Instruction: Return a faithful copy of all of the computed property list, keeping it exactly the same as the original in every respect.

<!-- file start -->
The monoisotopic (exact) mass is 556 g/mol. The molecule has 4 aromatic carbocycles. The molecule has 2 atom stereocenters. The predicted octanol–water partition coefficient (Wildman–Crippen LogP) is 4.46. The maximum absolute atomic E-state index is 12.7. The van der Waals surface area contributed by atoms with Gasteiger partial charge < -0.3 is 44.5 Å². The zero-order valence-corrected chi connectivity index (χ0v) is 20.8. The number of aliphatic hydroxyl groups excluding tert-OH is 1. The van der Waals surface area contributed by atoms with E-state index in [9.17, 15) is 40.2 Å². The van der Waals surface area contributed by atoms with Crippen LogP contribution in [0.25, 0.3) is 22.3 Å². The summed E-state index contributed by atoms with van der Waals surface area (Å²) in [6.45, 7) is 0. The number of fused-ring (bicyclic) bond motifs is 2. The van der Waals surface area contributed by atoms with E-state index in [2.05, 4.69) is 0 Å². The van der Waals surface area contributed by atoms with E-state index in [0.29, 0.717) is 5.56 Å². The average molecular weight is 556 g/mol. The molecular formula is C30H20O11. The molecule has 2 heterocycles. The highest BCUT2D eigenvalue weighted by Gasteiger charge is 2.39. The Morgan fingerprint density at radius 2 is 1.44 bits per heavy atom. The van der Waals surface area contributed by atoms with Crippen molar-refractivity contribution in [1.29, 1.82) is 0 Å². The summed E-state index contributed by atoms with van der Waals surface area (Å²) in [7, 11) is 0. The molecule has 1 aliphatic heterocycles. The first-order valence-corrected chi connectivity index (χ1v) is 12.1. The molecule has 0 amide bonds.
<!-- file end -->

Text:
The monoisotopic (exact) mass is 556 g/mol. The molecule has 4 aromatic carbocycles. The molecule has 2 atom stereocenters. The predicted octanol–water partition coefficient (Wildman–Crippen LogP) is 4.46. The maximum absolute atomic E-state index is 12.7. The van der Waals surface area contributed by atoms with Gasteiger partial charge < -0.3 is 44.5 Å². The zero-order valence-corrected chi connectivity index (χ0v) is 20.8. The number of aliphatic hydroxyl groups excluding tert-OH is 1. The van der Waals surface area contributed by atoms with E-state index in [9.17, 15) is 40.2 Å². The van der Waals surface area contributed by atoms with Crippen LogP contribution in [0.25, 0.3) is 22.3 Å². The summed E-state index contributed by atoms with van der Waals surface area (Å²) in [6.45, 7) is 0. The number of fused-ring (bicyclic) bond motifs is 2. The van der Waals surface area contributed by atoms with E-state index in [2.05, 4.69) is 0 Å². The van der Waals surface area contributed by atoms with E-state index in [0.29, 0.717) is 5.56 Å². The average molecular weight is 556 g/mol. The molecular formula is C30H20O11. The molecule has 2 heterocycles. The highest BCUT2D eigenvalue weighted by Gasteiger charge is 2.39. The Morgan fingerprint density at radius 2 is 1.44 bits per heavy atom. The van der Waals surface area contributed by atoms with Crippen molar-refractivity contribution in [1.29, 1.82) is 0 Å². The summed E-state index contributed by atoms with van der Waals surface area (Å²) in [7, 11) is 0. The molecule has 1 aliphatic heterocycles. The first-order valence-corrected chi connectivity index (χ1v) is 12.1. The molecule has 0 amide bonds.